The Wall Street Journal on August 14, 2008 perpetrated a large pile of FUD (fear uncertainty and doubt) on unsuspecting readers, in an article claiming "nearly all hospital infections are avoidable" and that "hospital infections will cause the next wave of class-action lawsuits, bigger than the litigation over asbestos." Hospital Infections: Preventable and Unacceptable (via the Hudson Institute).
On July 30, a jury awarded over $2.5 million to James Klotz and his wife Mary in a medical malpractice lawsuit against a heart surgeon, his group practice and St. Anthony's Medical Center in St. Louis, Mo. In 2004 Mr. Klotz, now 69, was rushed to the hospital with a heart attack and a pacemaker was surgically implanted. He developed a drug-resistant staph infection called methicillin-resistant Staphylococcus aureus (MRSA). It was so severe that he underwent 15 additional operations, spent 84 days in the hospital and lost his right leg, part of his left foot, a kidney and most of his hearing.
The author of this opinion piece, Betsy McCaughey, writes that central line bloodstream infections, caused by the contamination of certain devices, are preventable and that "rigorous hygiene, including clean hands, sterile drapes, and careful cleaning of the insertion site with chlorhexidine soap, can keep bacteria away.." Her's is a campaign to force a kind of "zero tolerance" of patient infections of any kind at all hospitals. Sounds good on the surface, but what she's advocating is simplistic, perhaps simpleminded.
Rob Oliver, Jr, MD, in his Plastic Surgery 101 blog, is rightfully incensed over the WSJ's questionable conclusion:
Nobody disagrees that common sense steps like hand washing and protocols for invasive intravenous (IV) access maintenance are important in limiting infections. It is both a dangerous and disingenuous idea to suggest that a goal of ZERO is attainable. It is impossible to achieve a failure rate of 0% for a system or process, particularly one with infinite numbers of variables (as with a human population of patients). Unlike a Toyota, no two models of the human assembly line are exactly alike (even identical twins gradually accumulate differences due to environmental exposure).
Ms. McCaughey, a former Lt. Governor of New York State, is at the helm of RID (the Committee to Reduce Infection Deaths), an advocacy group that certainly sounds like a worthwhile medical organization.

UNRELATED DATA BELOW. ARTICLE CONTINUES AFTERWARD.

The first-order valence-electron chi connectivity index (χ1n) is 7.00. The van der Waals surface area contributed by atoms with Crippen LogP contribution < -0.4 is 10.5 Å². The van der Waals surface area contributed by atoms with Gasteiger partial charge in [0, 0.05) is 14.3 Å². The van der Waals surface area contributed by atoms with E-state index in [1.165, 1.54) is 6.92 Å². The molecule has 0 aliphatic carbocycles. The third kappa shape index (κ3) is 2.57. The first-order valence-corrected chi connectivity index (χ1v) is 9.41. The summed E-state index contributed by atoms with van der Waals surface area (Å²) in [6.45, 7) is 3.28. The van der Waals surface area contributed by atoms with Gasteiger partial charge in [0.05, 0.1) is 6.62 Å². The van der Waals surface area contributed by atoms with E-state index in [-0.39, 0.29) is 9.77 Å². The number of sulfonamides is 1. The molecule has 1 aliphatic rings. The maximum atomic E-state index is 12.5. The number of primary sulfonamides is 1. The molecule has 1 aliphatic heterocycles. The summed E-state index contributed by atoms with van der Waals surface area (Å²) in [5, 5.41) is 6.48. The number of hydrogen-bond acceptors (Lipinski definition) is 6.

A few medical blogs, though, have picked up on the "zero percent" rule espoused by McCaughrey and the so-called "Never Events" policy espoused by Medicare/Medicaid. Dr. Oliver is not alone here — this topic can make physicians froth at the mouth on cue.
From the Buckeye Surgeon:
Venous thromboembolism can occur in up to 70% of patients after hip replacement if no prophylaxis is utilized. Even with the use of heparin or lovenox or coumadin, the risk still remains at around 5-10%. All scientific papers published on DVT prophylaxis talk about risk reduction. In no work of science will you read about a method of eliminating all risk of DVT after elective orthopedic procedures. As for the occurence of wound infections after bariatric surgery, only an absolute moron would advocate the stance that such occurrences are completely preventable. We have over 60 years of scientific research on surgical site infections. There are established norms and percentages for the development of wound infections after certain invasive procedures. The number isn't zero, no matter what how sterile or careful you are or how appropriately perioperative antibiotics are given. With bariatric surgery, you're dealing with patients who are obese and who often have diabetes; the two conditions most highly associated with surgical site infections. The list also condemns things like delirium and foley catheter infections and decubitus ulcers as completely preventable. In other words, when you slide a foreign body made out of rubber through your urethra into your bladder, the possibility that no bacteria will travel along the catheter to your bladder, thus setting up an infection ought to be zero….. Those sounds you hear in the background are knives being sharpened by thousands of personal injury lawyers across the country.
Regardless of one's stance on this issue, this and other physician comments here, here, and here would suggest that McCaughey, who is referred to as "Dr." in some online sources, is not articulating all sides of this important issue — and possibly ignoring basic facts about the why/how of hospital infections and related phenomena that other doctors can articulate very clearly.
So… who exactly is McCaughey? A clue can be found at Tapped:
"…[Is] this Betsy McCaughey the "Elizabeth McCaughey" who as a fellow at the Manhattan Institute wrote the legendary article, "No Exit," in The New Republic in 1993, in which she claimed to have read the entire Clinton health care plan and adduced all sorts of nightmare scenarios? Is this Betsy McCaughey the "Betsy McCaughey Ross" who, solely on the credential of having discredited the Clinton health care plan, was chosen as the Republican nominee for Lieutenant Governor of New York in 1995, becoming probably the first person ever to make news from that position by, for reasons never explained, standing up for the entirety of Governor Pataki's 1997 State of the State address? The same Betsy McCaughey who then became a Democrat, ran for governor, and divorced and sued her husband, Wilbur Ross, when he refused to bankroll her campaign?
Yes, all the same person. And her new gig, the "Committe to Reduce Infection Deaths"? A good cause, to be sure: make sure doctors wash their hands. But the actual activities are vague and the "committee" itself consists of folks like Erica Jong, Tina Brown, Sir Harold Evans, the architect Richard Meier, and various other New York socialites.